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MY PHNOM PENH: Preap Kol, executive director of Transparency International

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MY PHNOM PENH: Preap Kol, executive director of Transparency International

Preap Kol spends his weekdays, and sometimes his weekends, spearheading the country’s drive towards accountability and transparency. This week he spoke to Harriet Fitch Little about how he allocates his precious downtime.


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We have a team at work called Transparency United and we play against teams from other institutes in Phnom Penh. We want to be one of the strongest teams, so we have volunteer contracts for our players and train once a week for two hours. In the past two weeks we’ve had four victories. Now we’re dreaming of creating a cup called the Transparency Cup to promote transparency and accountability using sport. We’ll open registration for all institutions but also have our own team playing. When you’re not very good at football, you don’t have many options for where to play. I started as a goalkeeper, but it was too much pressure, so I asked my team to help me identify what other role I could play. They said: “You’re not very good, so if you play as a defender you cannot protect us from other strikers; if you play midfield you are not so good at passing the ball – so the only option is for you to be a striker.” I thought: “OK, not bad.” I once scored eight goals in a match.

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Days on the farm
I’ve managed to get a small plot of land in Kandal province which I’m developing by growing trees and vegetables. I’m building a small bungalow there and it will become my retirement village – I’m getting older, so I have to think about that. I spend most of my weekends there already. On weekdays, you’re busy working and typing in front of a screen, so to go there and have the wind blowing from all directions while you sit and eat lunch under a tree is amazing. And it costs much less than if you go to a restaurant or a picnic place that belongs to a business. I grew up in the countryside and did a lot of farming – all the heavy stuff. Now I still have the passion and skills, it’s just that my energy isn’t the same as when I was a teenager.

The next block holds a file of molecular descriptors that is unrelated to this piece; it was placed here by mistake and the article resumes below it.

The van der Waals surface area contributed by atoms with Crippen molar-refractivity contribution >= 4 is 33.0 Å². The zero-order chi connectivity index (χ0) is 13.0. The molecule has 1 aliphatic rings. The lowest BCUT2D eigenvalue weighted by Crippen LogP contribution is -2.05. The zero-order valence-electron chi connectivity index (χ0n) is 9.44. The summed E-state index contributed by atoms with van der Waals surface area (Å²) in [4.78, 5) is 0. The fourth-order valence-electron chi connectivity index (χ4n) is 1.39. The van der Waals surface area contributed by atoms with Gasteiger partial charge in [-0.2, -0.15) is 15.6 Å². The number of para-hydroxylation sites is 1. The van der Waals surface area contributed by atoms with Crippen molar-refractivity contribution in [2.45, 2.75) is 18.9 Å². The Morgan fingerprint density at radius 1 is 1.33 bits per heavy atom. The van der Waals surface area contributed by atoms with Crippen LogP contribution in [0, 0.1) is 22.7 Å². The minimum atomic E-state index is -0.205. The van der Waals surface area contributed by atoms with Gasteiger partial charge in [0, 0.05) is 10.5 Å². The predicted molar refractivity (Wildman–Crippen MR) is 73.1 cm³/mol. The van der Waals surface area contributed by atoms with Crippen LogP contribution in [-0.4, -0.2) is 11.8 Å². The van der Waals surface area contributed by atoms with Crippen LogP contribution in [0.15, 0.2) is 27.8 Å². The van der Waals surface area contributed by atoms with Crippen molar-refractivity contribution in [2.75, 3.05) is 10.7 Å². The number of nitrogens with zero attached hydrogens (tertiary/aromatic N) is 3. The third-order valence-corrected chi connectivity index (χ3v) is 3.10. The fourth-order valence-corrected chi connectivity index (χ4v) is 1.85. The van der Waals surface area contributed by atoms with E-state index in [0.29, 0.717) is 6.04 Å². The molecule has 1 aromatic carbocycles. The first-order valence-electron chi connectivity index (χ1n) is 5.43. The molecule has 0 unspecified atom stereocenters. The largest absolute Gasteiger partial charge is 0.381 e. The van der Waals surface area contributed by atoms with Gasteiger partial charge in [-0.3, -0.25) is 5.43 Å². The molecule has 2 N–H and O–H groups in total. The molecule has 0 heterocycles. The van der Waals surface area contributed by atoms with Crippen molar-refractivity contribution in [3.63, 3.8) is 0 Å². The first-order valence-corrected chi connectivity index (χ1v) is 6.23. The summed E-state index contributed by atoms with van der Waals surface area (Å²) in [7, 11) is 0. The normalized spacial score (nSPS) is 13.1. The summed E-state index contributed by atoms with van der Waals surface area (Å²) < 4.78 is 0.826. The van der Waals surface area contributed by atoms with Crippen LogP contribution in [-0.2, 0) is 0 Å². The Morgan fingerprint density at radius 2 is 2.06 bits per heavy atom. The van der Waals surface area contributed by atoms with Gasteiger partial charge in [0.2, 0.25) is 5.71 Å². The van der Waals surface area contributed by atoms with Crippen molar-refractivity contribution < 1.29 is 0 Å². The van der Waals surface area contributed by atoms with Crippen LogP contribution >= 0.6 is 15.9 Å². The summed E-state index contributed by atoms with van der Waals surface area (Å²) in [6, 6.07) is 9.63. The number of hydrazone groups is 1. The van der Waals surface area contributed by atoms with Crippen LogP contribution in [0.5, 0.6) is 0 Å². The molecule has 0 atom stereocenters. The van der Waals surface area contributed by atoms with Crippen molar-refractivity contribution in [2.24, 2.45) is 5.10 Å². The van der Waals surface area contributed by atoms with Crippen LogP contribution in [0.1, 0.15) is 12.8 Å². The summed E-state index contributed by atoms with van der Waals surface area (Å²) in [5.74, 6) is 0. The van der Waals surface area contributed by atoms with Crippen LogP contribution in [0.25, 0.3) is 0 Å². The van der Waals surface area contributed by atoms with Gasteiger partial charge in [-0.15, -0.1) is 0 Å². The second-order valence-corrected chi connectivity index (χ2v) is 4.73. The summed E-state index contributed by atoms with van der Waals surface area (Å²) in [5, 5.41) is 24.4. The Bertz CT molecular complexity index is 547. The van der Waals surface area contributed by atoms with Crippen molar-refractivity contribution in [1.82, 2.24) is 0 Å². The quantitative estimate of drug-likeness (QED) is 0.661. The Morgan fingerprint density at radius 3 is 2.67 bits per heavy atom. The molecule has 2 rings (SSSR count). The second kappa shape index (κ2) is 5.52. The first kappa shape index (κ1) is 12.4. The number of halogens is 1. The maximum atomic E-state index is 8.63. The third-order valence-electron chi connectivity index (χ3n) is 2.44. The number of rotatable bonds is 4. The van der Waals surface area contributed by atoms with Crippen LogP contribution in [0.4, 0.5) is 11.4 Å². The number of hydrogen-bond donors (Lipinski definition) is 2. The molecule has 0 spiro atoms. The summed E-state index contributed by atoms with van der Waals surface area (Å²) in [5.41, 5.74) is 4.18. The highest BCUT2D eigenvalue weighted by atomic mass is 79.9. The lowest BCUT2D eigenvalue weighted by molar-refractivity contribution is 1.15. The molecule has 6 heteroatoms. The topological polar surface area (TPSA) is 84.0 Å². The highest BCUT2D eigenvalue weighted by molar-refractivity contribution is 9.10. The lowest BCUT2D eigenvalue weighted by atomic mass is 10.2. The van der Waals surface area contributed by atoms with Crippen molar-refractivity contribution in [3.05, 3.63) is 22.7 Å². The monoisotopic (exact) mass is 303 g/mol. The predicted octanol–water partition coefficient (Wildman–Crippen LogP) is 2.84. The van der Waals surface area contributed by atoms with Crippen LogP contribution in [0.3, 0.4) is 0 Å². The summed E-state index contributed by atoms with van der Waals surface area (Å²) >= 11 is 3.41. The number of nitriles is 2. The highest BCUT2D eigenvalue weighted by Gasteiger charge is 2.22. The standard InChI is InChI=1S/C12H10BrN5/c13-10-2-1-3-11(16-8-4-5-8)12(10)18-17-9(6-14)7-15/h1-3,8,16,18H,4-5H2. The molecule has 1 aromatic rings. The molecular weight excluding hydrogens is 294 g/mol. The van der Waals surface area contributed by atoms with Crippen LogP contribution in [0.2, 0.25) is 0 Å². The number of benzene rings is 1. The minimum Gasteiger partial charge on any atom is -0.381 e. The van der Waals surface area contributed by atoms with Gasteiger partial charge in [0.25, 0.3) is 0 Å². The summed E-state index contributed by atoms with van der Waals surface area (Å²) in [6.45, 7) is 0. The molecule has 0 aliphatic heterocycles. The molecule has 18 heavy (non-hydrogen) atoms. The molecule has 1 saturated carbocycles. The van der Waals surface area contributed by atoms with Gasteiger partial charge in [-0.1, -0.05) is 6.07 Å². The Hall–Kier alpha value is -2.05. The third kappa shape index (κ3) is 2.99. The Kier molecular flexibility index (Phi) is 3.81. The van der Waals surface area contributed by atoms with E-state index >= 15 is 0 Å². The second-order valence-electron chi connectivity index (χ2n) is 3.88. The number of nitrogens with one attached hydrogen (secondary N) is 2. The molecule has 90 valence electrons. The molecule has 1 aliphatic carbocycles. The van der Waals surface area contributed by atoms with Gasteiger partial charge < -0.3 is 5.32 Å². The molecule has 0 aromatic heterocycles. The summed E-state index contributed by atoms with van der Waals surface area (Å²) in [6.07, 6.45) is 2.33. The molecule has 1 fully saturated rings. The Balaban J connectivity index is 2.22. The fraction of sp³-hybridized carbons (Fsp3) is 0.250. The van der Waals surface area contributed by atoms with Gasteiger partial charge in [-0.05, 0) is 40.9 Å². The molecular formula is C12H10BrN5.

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Preap Sovath
Preap Sovath used to be, or still is, one of the top singers in Cambodia. I’ve liked his songs since he started being famous, and he’s 40 now, I guess – perhaps a bit older. He’s a pop singer but he has a very unique voice, and a unique style of performing on stage with a team around him which is more advanced than other singers. We have the same family name, so we would sometimes joke that we are brothers. But I am getting a bit disappointed in him because like all the singers here he engages with promoting alcohol too much. Celebrities now openly promote alcohol at every event they have in the city. Based on studies we did with Transparency International, 70 per cent of young people are influenced by celebrities, so what these people do will unknowingly effect young people.

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Koh Dach
I grew up in the countryside, so even though I’ve been in Phnom Penh over 10 years, I still like getting out – in particular, over the other side of the river via the Japanese bridge. I cross over to Koh Dach [Silk Island] where you can see the silk products being produced by hand and you can watch the transformation of the worms into butterflies. I’ve bought silk there before as a souvenir, but I also like going to the island just to just watch the farming. I get so angry when people cut trees down – and I worry, because I don’t think Silk Island is protected from development. If there was a bridge with a road going there, I’m sure it would quickly change because it’s not that far from Phnom Penh. It would only take 10 or 15 minutes from town, so who knows what would happen.

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Street 178 art shops
I go to art galleries, but to be honest I mainly end up just looking at the pictures of nature. There’s a street near the National Museum – Street 178 – where there are lots of shops selling good paintings. I don’t look for the name of a specific painter, I look for the product – countryside views, sunsets, sunrises, rivers and green areas. Like most things in Cambodia, you have to bargain for them, but I’m probably among the worst at bargaining because I can see how much labour has gone in to the paintings. I don’t know why I love these kinds of pictures so much but I do. I’ve got a couple in my office and a few in my bedroom, but my house is small so I don’t have much space to hang them.


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